The South Africa Government is encouraging new deals with private investors to start their power plants with a limit of 100 megawatts power generation capacity. The country has been struggling with frequent power cuts; the recent move should help solve the problem.
The country faced challenges due to insufficient power supply affecting industrialization from 2005; therefore, the government built 1 megawatt to have an uninterrupted power supply. The Eskom Holdings SOC Ltd. cannot provide the country with adequate electricity, mainly as the power plant is old and not properly working.
President Cyril Ramaphosa commented that they aim to have energy security even though it has economic risk involved.
Although approvals for the project to connect to the grid are still in progress, they will obtain licenses faster. They will allow new companies to supply through the transmission network after Eskom and municipal authorities concur to the move.
The country plans to utilize different sources and contract independent producers to scale the power supply efficiently to the national grid.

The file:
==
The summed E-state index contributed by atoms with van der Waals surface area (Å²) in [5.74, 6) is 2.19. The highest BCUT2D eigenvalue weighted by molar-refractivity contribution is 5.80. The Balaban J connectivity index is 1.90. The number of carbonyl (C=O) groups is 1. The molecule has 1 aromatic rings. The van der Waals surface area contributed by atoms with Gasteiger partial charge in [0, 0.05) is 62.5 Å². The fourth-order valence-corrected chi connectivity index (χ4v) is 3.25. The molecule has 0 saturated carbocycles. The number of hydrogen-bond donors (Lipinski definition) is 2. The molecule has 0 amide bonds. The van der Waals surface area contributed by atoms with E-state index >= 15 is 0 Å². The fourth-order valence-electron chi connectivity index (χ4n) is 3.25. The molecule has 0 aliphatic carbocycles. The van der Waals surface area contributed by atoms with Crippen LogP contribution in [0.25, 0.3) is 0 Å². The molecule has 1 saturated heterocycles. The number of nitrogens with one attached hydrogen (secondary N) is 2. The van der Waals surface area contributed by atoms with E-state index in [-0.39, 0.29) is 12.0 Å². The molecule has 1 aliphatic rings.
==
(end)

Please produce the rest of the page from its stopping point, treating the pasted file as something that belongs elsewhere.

The Congress of South African Trade Unions and Business Unity South Africa assured that the new amendment would improve job opportunities and promote the economy. As the new contractors might take some time to supply power, the present supplier Eskom which provides electricity for 90% of the country, has requested increased self-generation.
Power-intensive industries urge for higher cap; Mineral Resources and Energy Minister Gwede Mantashe proposed increasing to 10 megawatts.
As per S&P Global Market Intelligence, the previous year saw a dip in four years in Mining companies’ exploration budgets that fell 10%.
Alex Khumalo, head of social performance at the Minerals Council, South Africa, expressed that the aftermath of Covid smashed the mining value chain and exploration.
Errol Smart, CEO of Orion Minerals, said that nearly 30 projects cut around $20 million worth of exploration expenditure in the last year.
A report states that nearly 600 million Africans still suffer due to a lack of power supply. The growth in demand is rapid; therefore, the government needs to take swift measures that build a robust energy supply system keeping the climate crisis in mind. An IEA estimates a minimum of 95% in Sub- Saharan and nearly 1.5 billion Africans will continue using traditional bioenergy for needs despite increased GDP.